• Birth Certificate
    • Citizenship Documentation
    • Divorce Decree (from previous marriages)
    • Legal guardian or adoption papers
    • Marriage Certificate
    • Passport
    • Prenuptial or Postnuptial Agreement
    • Social Security Card, or social security number

    It’s also wise to update your digital legacy, so your partner can access and inherit cryptocurrencies, intellectual property, loyalty programs and much more.

    10. You Have Asset Protection Opportunities

    Another effect marriage has on your estate planning comes through asset protection. Asset protection is the act of structuring your asset ownership to make it very difficult for creditors to claim on them.

    As a married couple, you can now consider:

    • Individual Name
    • Multiple Parties Names: Marriage, Domestic Partnerships, General Partnerships, Joint Ventures
    • Entities, including corporations, LLCs and Limited Partnerships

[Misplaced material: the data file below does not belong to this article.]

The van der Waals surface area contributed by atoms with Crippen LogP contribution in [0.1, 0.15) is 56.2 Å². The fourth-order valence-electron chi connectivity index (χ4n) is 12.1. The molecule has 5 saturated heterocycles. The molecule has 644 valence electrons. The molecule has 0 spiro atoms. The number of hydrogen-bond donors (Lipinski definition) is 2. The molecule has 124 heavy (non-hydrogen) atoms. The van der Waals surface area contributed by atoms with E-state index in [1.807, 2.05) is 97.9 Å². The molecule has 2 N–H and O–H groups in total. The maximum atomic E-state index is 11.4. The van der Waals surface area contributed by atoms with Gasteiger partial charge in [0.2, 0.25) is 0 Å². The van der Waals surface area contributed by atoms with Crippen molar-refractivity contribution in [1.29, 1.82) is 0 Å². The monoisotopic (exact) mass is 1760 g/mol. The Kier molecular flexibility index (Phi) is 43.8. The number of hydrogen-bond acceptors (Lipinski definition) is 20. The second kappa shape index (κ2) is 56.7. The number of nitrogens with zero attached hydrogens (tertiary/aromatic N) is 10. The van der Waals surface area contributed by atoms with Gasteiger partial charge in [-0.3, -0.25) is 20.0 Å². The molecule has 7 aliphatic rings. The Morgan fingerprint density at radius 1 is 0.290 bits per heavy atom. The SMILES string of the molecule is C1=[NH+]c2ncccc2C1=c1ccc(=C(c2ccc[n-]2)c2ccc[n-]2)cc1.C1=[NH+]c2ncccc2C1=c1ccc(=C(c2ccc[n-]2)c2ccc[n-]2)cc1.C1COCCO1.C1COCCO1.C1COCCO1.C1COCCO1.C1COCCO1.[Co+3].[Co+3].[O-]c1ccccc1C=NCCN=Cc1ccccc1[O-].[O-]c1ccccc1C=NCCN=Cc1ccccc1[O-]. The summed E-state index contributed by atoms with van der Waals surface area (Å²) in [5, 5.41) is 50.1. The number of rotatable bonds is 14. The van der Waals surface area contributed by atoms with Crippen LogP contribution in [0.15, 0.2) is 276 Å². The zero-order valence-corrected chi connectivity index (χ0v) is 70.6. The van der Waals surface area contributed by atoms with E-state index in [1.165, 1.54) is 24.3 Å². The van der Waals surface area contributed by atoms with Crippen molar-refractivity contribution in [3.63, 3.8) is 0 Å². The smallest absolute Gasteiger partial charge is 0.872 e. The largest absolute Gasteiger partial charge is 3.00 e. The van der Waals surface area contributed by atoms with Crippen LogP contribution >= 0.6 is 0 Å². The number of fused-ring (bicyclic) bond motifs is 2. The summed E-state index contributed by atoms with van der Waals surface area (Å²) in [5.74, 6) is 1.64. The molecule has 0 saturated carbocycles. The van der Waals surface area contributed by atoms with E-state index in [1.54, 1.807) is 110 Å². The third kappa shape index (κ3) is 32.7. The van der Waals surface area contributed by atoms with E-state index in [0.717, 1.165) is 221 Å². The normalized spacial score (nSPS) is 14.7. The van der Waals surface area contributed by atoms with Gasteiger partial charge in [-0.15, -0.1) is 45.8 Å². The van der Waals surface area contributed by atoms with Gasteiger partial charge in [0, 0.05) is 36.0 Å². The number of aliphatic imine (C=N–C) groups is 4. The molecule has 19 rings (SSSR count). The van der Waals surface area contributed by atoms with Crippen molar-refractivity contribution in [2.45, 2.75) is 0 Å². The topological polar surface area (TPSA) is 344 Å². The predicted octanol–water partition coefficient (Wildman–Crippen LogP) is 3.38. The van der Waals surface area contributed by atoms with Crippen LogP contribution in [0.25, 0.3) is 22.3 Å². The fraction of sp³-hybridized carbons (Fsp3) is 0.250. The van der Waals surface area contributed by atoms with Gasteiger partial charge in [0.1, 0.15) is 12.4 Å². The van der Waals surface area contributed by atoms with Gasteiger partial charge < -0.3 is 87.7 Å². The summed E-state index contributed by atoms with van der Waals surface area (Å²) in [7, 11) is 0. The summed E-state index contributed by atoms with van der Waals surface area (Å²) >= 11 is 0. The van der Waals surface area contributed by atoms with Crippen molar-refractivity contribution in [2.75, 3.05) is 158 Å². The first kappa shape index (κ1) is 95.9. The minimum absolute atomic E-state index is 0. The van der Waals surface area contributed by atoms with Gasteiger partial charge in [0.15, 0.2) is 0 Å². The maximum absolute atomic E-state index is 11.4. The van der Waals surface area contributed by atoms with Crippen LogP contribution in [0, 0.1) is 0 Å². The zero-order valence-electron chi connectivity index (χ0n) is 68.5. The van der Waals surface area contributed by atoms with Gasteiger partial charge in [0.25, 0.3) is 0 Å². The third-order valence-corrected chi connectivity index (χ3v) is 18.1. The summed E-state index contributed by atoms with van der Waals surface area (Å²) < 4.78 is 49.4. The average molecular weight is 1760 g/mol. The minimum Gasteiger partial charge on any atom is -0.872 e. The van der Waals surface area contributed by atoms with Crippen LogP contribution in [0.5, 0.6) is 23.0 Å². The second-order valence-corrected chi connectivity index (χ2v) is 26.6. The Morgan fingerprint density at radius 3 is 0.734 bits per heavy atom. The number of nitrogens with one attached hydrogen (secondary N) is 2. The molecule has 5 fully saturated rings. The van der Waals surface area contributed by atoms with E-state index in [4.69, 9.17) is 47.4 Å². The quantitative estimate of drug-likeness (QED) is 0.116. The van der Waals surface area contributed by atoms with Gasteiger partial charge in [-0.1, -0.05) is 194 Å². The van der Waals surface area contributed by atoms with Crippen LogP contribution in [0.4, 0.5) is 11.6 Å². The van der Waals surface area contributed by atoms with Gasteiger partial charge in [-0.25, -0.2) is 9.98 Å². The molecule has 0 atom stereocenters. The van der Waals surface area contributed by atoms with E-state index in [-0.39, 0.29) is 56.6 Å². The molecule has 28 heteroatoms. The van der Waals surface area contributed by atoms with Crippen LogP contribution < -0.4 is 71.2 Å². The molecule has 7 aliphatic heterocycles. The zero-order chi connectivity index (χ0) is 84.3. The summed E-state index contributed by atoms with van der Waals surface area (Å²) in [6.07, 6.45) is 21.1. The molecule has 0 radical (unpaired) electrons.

Read Related: Full Guide on asset protection in Florida.

    Do You Have Step Children?

    The final notable effect marriage has on your estate planning is if you have step-children.

    Blended families (where a child was born in a previous relationship) must take steps to avoid inheritance issues.

    Stepchildren who are not legally adopted do not automatically inherit part of their step-parent’s estate by law. You must plan for it in your estate plan.

    Please contact our Pinellas County estate planning lawyers to help you:

    • Update your will
    • Update trust or designation documents
    • Ensure estate planning documents list stepchildren as ‘stepchildren’ and not ‘children’
    • Update your insurance policies

    Read Related: How to Include Stepchildren in Your Estate Plan in Florida

    Contact a Pinellas County and Hillsborough County Estate Planning Lawyer

    If you’re looking to plan an estate after marriage, then our Pinellas County estate planning lawyers can help. We regularly help Floridian couples make water-tight and future-proofed estate plans.

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    Schedule a free assessment today to get started or to get any questions answered.